At the start of the film Cox is summoned to his boss's office and told he's to be cashiered from the CIA and transferred to a low-clearance post at the State Dept. As he spits out retorts with majestic acerbity, you think for a minute that he's right and the Agency is wrong that he knows too much or has dug too deep. But by the end of the scene his bluster has revealed Osborne as a malingerer, a rummy and a jerk; his prickly panache is simply the spy's cover that everyone who works with him has long since seen through.
Harry Pfarrer looks much more successful. After all, he is played by last-matinee-idol Clooney, has been screwing Cox's icy-beautiful wife (Tilda Swinton) and recently emerged from 20 years in the Secret Service "without ever discharging my weapon" which is as sure a clue at the firearm of the wall in the first act of an Ibsen play that Harry's gun will be fired. He has the patter down pat, but something, maybe his fascination with the floors in the houses he visits, tells you that this Clooney smoothie is following the dictum the Coens laid down for all their actors: "to channel your inner knucklehead."
McDormand's Linda Litzke, assistant manager at a D.C.-area gym, is at the opposite end of the esteem spectrum. Primally troubled by her sagging derriere, and by "a gut that swings back and forth in front of me like a shopping cart with a bent wheel," she obsesses on the plastic surgery she thinks will give her some kind of a life. The ruck of men she's found through online dating services don't offer much. One of them takes her to a movie comedy and doesn't laugh; to dinner and doesn't talk; to bed and he utters not a word before falling asleep. Next to this troglodyte, Harry seems like man-meat from heaven.
The final piece of this puzzling jigsaw is Linda's gym assistant Chad Feldheimer, played by Pitt with a blithe goofball goodness. Outfitted in Spandex, and getting around with a walk that suggests less a guest on Dancing With the Stars than a heretofore unclassified creature on Animal Planet, Chad-Brad is the least troubled character in the film. He's never thought hard enough to consider how other people might think of him; he has no special dreams to defer, no ambitions to be crushed. For him, the unexamined life is the only one worth living.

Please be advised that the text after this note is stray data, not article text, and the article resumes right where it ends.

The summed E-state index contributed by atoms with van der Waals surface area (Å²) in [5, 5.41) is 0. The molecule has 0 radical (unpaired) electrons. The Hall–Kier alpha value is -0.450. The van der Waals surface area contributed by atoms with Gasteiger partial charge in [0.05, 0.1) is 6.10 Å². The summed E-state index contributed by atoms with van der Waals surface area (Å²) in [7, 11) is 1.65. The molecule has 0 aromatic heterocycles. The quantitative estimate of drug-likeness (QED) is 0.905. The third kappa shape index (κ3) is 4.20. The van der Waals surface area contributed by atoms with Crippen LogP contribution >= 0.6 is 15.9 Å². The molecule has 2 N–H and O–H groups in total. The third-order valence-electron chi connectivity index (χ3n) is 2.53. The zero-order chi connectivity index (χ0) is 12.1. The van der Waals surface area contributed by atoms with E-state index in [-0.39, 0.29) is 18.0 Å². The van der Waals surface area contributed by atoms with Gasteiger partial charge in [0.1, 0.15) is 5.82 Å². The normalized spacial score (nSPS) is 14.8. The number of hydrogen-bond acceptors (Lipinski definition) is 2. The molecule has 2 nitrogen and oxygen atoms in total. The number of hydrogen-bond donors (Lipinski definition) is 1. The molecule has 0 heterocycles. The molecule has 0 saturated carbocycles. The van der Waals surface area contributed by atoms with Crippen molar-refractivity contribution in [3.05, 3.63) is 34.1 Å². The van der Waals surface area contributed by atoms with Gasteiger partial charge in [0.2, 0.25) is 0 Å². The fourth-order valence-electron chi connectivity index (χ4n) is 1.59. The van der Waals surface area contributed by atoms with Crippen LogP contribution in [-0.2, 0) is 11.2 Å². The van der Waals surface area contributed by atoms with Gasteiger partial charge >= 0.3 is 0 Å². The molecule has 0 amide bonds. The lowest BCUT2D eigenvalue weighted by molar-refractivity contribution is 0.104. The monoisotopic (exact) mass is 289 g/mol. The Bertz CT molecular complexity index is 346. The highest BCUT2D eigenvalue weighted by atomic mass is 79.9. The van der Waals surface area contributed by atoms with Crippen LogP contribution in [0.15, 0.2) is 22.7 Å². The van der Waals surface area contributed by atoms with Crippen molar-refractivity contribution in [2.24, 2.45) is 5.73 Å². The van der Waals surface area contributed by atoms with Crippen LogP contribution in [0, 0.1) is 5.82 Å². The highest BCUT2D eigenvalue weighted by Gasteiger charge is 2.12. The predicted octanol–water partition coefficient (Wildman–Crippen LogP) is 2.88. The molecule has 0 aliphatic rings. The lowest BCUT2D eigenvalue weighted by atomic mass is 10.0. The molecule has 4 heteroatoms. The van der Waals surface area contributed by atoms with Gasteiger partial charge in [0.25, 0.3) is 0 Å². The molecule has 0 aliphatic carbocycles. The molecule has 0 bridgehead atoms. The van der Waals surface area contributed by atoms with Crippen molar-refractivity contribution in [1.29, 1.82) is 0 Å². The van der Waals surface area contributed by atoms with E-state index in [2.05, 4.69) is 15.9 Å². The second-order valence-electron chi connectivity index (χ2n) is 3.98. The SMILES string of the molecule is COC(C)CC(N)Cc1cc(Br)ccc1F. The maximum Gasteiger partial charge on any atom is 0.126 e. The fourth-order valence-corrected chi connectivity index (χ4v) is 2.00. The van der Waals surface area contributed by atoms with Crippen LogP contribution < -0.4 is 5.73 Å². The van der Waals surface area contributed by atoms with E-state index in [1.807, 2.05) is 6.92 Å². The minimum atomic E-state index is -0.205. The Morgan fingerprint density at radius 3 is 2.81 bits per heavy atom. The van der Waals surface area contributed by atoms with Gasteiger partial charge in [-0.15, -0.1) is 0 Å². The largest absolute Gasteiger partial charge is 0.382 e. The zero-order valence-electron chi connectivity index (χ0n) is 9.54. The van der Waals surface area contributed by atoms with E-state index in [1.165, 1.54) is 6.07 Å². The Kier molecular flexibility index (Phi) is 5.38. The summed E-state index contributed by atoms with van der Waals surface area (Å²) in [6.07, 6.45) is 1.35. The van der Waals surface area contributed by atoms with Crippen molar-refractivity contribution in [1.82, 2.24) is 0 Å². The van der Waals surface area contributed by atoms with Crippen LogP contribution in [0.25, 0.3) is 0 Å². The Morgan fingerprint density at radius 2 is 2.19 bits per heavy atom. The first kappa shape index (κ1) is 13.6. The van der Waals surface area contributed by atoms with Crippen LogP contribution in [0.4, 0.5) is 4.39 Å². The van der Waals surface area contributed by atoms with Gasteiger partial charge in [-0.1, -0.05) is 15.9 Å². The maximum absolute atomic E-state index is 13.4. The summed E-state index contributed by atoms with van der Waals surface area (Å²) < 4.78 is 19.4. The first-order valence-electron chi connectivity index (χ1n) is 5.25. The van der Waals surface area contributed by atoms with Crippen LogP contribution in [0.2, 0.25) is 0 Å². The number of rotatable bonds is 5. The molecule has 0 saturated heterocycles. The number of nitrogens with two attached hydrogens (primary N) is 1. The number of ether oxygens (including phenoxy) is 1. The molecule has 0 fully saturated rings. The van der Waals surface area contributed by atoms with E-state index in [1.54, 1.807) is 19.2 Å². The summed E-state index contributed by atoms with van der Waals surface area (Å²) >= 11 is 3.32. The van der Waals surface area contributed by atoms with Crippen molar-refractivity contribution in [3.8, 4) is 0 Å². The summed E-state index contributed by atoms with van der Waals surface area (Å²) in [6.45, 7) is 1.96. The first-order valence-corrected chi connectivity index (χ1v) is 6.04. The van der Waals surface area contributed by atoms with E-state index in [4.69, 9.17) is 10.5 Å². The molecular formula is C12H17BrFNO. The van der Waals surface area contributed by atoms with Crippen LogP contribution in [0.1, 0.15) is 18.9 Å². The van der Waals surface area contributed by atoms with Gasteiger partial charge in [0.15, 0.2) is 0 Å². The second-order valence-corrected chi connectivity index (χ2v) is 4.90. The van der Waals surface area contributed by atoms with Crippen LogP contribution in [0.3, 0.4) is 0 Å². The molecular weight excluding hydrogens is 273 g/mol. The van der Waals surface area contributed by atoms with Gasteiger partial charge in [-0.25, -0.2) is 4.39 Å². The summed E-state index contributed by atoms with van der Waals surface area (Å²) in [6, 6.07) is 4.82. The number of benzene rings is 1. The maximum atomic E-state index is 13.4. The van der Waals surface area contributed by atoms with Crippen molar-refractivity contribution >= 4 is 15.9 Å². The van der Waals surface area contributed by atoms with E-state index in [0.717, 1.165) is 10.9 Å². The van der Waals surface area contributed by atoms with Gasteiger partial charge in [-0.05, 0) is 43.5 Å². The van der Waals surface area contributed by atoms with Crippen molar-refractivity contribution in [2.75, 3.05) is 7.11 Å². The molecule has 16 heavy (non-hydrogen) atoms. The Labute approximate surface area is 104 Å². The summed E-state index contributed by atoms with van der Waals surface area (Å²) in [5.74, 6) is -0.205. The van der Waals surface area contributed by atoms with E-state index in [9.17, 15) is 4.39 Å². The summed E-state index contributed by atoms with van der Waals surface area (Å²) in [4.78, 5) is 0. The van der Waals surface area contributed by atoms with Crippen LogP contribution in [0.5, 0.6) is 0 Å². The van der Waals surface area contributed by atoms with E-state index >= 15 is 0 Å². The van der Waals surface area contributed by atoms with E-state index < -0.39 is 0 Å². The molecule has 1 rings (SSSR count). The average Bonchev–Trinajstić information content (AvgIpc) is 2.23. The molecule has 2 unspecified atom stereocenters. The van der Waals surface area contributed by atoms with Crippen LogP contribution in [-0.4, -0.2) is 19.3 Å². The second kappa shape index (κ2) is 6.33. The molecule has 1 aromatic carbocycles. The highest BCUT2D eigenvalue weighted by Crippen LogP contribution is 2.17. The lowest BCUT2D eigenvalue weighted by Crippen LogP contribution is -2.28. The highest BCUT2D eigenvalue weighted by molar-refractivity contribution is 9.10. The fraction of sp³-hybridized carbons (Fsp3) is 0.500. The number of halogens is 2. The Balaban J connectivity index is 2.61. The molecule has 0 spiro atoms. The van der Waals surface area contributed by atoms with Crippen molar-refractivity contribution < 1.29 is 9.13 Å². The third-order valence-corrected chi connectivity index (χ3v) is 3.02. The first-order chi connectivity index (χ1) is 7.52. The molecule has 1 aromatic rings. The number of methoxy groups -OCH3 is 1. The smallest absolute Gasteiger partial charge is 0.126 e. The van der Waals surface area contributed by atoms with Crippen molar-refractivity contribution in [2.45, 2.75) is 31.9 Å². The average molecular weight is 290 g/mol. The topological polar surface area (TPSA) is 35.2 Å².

Chad does have a plan. He's come across a disc containing Cox's notes toward a mem-wah, and he brings Linda into the notion of calling Cox to return the disc; maybe the grateful owner will give them a small reward. Cox misinterprets Chad's call as blackmail, and rears up to snort and neigh at the do-gooders. That brings Harry into the plot, and things devolve from there.
I have the sinking feeling I've made Burn After Reading sound funnier than it is. The movie's glacial affectlessness, its remove from all these subpar schemers, left me cold and perplexed. I did appreciate the nicely modulated turns from Richard Jenkins as Linda's sweet-souled boss and J.K. Simmons as the head of the CIA. But for me, the surest laughs came from the portentous percussion in Carter Burwell's wonderful underscoring; it pile-drives an expectation of suspense that the film never delivers.
Except for the suspense about the brothers' aims with their latest movie. Film critics aren't supposed to confess bafflement at the end of a review, but that's what I feel here. Either the Coens failed, or I didn't figure out what they're attempting. I must be like Harry or Osborne, pretending to a sophistication I lack. Burn After Reading is a movie about stupidity that left me feeling stupid.